This applies both to the information directly concerning the teeth and to the additionally displayed information concerning the panoramic images hitherto computed from the 3D volume, as in a conventional PAN image.
In lieu, for example, of a fan beam, which emanates from a focus within the X-ray source, provision may be made for modifying the path taken by the rays by carrying out trans-radiation with a bundle of parallel rays to prevent distortion in the z-dimension, for example.
Advantageously, the course of the sharp layer of the computed tomographic image can be varied. In the case of conventional tomographic images, the location of the sharp layer for a given position in the object is not variable.
It is particularly advantageous if the distance of the sharp layer from the virtual focus or virtual detector can be varied normal to a focus-detector plane of rotation. This makes it possible to adapt the image to anatomical structures such as tilted teeth. While the standard imaging process is modified in this case, the remaining image information is retained.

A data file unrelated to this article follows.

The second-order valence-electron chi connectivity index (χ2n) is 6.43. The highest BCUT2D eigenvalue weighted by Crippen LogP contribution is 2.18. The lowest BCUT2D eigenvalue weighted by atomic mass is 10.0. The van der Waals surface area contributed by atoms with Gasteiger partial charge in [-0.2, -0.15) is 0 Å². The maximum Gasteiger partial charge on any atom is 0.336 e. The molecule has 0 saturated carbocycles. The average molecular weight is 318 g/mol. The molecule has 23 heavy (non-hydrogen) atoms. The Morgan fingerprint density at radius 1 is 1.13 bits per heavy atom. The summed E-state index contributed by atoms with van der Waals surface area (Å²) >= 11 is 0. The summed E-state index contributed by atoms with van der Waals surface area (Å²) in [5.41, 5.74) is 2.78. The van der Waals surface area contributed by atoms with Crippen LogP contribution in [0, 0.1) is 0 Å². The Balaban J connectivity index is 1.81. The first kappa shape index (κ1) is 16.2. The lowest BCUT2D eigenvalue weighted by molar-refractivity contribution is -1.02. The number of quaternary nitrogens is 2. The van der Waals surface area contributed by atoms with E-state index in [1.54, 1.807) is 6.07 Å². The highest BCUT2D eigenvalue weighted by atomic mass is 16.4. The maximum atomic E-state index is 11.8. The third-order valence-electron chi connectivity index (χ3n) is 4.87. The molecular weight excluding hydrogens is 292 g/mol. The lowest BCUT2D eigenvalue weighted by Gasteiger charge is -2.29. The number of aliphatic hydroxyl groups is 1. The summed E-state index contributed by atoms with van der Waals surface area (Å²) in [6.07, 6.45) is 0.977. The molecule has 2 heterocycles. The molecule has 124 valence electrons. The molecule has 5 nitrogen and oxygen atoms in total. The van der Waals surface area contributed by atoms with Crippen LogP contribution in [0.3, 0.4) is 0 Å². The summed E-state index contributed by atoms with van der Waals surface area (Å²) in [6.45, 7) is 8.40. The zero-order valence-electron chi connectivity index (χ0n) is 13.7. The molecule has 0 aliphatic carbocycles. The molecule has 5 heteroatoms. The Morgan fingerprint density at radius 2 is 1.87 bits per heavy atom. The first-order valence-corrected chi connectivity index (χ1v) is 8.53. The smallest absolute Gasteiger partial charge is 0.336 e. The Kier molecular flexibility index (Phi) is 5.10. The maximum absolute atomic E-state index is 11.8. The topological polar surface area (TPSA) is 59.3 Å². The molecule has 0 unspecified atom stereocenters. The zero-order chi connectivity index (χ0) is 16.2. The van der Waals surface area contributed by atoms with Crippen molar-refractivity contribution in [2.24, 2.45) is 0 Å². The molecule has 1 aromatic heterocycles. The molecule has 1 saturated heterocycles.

In order to display other information, the thickness of the sharp layer shown may be varied, advantageously by changing the simulated detector width in combination with broadening of the fan beam and modification of the simulated speed of rotation of the X-ray source and detector.
The tomographic image may very advantageously be a panoramic tomographic image, and the virtual X-ray source and the virtual detector execute virtual movement around the 3D volume instead of around the patient's head. The distance of the virtual X-ray source and of the virtual detector from the sharp layer, the width of the virtual detector and the blurred portions can be the same as those used for creating a standard panoramic tomographic image. Also, attention can be paid to the beam angle at this point.